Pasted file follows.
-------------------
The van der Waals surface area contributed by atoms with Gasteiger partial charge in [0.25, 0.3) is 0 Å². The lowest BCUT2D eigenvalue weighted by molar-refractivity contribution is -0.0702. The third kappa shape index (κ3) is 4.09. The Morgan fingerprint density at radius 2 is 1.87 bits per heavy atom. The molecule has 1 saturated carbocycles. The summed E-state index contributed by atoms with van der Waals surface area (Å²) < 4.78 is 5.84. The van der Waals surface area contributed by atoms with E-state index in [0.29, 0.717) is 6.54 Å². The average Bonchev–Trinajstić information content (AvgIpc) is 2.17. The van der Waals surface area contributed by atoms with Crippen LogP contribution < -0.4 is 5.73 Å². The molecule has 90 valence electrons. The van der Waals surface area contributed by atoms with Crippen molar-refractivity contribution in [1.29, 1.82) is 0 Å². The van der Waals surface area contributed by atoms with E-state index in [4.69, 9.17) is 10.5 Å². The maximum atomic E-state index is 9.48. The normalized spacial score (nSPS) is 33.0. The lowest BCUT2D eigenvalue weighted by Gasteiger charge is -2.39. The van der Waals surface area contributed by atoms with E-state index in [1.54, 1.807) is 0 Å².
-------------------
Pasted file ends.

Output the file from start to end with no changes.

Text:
The van der Waals surface area contributed by atoms with Gasteiger partial charge in [0.25, 0.3) is 0 Å². The lowest BCUT2D eigenvalue weighted by molar-refractivity contribution is -0.0702. The third kappa shape index (κ3) is 4.09. The Morgan fingerprint density at radius 2 is 1.87 bits per heavy atom. The molecule has 1 saturated carbocycles. The summed E-state index contributed by atoms with van der Waals surface area (Å²) < 4.78 is 5.84. The van der Waals surface area contributed by atoms with E-state index in [0.29, 0.717) is 6.54 Å². The average Bonchev–Trinajstić information content (AvgIpc) is 2.17. The van der Waals surface area contributed by atoms with Crippen LogP contribution < -0.4 is 5.73 Å². The molecule has 90 valence electrons. The van der Waals surface area contributed by atoms with Crippen molar-refractivity contribution in [1.29, 1.82) is 0 Å². The van der Waals surface area contributed by atoms with E-state index in [4.69, 9.17) is 10.5 Å². The maximum atomic E-state index is 9.48. The normalized spacial score (nSPS) is 33.0. The lowest BCUT2D eigenvalue weighted by Gasteiger charge is -2.39. The van der Waals surface area contributed by atoms with E-state index in [1.54, 1.807) is 0 Å².